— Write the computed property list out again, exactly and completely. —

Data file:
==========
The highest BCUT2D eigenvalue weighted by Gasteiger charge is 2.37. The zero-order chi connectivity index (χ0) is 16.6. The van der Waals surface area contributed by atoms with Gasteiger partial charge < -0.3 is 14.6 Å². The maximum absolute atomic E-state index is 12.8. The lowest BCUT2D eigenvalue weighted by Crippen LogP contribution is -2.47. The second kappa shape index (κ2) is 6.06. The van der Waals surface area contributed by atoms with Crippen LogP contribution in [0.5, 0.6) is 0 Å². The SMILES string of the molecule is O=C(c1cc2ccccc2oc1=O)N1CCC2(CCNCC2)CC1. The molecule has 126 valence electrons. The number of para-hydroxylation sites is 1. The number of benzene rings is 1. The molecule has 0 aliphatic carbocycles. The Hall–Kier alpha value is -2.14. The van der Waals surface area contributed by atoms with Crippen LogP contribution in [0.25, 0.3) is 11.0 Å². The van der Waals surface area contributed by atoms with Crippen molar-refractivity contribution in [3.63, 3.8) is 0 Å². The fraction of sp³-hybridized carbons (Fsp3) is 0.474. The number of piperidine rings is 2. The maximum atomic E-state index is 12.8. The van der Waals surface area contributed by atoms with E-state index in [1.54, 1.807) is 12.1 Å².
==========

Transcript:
The highest BCUT2D eigenvalue weighted by Gasteiger charge is 2.37. The zero-order chi connectivity index (χ0) is 16.6. The van der Waals surface area contributed by atoms with Gasteiger partial charge < -0.3 is 14.6 Å². The maximum absolute atomic E-state index is 12.8. The lowest BCUT2D eigenvalue weighted by Crippen LogP contribution is -2.47. The second kappa shape index (κ2) is 6.06. The van der Waals surface area contributed by atoms with Crippen LogP contribution in [0.5, 0.6) is 0 Å². The SMILES string of the molecule is O=C(c1cc2ccccc2oc1=O)N1CCC2(CCNCC2)CC1. The molecule has 126 valence electrons. The number of para-hydroxylation sites is 1. The number of benzene rings is 1. The molecule has 0 aliphatic carbocycles. The Hall–Kier alpha value is -2.14. The van der Waals surface area contributed by atoms with Crippen LogP contribution in [0.25, 0.3) is 11.0 Å². The van der Waals surface area contributed by atoms with Crippen molar-refractivity contribution in [3.63, 3.8) is 0 Å². The fraction of sp³-hybridized carbons (Fsp3) is 0.474. The number of piperidine rings is 2. The maximum atomic E-state index is 12.8. The van der Waals surface area contributed by atoms with E-state index in [1.54, 1.807) is 12.1 Å².